2016 Forecast: The Road to Normal

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In recent years “normalization” has been associated primarily with central bank monetary policy, which remains in the highly accommodative state first entered into as the financial crisis emerged. The U.S. Federal Reserve of late has taken very slow, measured steps to return to more-normal policy and now has hiked the Federal Funds rate for the first time in ten years — even as its global counterparts grow increasingly accommodative in the face of sluggish economic growth and elusive inflation. It is critical that the U.S. is successful in transitioning back to a freer market economy, as its approach ultimately will be replicated by other nations seeking to normalize in the context of what should be a faster growing global economy.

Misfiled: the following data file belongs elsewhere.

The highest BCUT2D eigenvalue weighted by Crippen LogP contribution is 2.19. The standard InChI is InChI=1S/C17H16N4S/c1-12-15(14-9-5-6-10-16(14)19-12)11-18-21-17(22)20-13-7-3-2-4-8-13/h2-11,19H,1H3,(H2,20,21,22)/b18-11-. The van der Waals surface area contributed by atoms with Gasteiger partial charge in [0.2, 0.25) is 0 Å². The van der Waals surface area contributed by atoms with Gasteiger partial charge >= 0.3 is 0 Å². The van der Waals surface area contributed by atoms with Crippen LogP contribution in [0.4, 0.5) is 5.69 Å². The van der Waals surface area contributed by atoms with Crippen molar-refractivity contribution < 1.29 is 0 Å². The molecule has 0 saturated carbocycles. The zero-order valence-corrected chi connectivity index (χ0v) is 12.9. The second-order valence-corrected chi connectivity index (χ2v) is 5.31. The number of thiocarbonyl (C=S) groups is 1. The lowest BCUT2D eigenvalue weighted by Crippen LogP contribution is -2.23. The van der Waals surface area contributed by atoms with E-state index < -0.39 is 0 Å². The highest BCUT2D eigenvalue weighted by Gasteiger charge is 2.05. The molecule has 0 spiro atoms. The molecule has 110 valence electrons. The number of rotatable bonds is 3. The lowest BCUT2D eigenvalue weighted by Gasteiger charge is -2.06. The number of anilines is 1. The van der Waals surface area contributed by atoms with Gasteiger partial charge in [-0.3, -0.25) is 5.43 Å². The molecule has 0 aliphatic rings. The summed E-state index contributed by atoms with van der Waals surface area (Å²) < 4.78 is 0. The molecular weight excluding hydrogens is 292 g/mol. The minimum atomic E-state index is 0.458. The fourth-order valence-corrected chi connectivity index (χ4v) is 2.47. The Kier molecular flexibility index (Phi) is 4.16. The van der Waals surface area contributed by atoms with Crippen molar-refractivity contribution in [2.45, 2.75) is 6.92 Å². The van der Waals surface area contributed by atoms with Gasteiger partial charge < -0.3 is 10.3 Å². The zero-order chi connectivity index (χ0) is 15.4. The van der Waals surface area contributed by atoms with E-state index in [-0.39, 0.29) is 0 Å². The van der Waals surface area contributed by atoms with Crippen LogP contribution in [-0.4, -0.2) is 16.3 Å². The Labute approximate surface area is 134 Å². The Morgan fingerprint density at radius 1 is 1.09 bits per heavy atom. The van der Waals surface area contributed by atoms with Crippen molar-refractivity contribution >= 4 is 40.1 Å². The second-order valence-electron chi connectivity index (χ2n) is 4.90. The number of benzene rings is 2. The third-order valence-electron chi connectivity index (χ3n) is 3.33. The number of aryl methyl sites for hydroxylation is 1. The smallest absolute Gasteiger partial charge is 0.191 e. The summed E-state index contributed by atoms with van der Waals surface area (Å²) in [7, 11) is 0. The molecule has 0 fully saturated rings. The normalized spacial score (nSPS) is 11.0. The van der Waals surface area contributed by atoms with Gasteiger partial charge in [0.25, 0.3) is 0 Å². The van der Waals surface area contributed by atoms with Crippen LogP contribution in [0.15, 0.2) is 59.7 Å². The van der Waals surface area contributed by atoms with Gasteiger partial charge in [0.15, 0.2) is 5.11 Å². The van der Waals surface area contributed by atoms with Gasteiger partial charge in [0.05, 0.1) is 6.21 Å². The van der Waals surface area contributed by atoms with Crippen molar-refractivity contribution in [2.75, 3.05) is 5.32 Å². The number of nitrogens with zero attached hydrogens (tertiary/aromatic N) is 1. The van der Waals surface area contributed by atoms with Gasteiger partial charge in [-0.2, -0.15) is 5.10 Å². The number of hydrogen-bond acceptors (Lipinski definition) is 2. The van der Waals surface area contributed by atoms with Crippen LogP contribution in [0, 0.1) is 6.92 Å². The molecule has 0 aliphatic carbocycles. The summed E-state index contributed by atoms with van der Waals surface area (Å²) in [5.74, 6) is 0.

But normal extends beyond the FOMC and its international policy setting analogs. Normal is also about organic, sustainable economic growth. While central banks can help jump-start economies with easy money and asset purchases, it’s up to legislators to foster the conditions that help promote sustainable growth via tax reform, labor market liberalization and reduced regulatory burdens.

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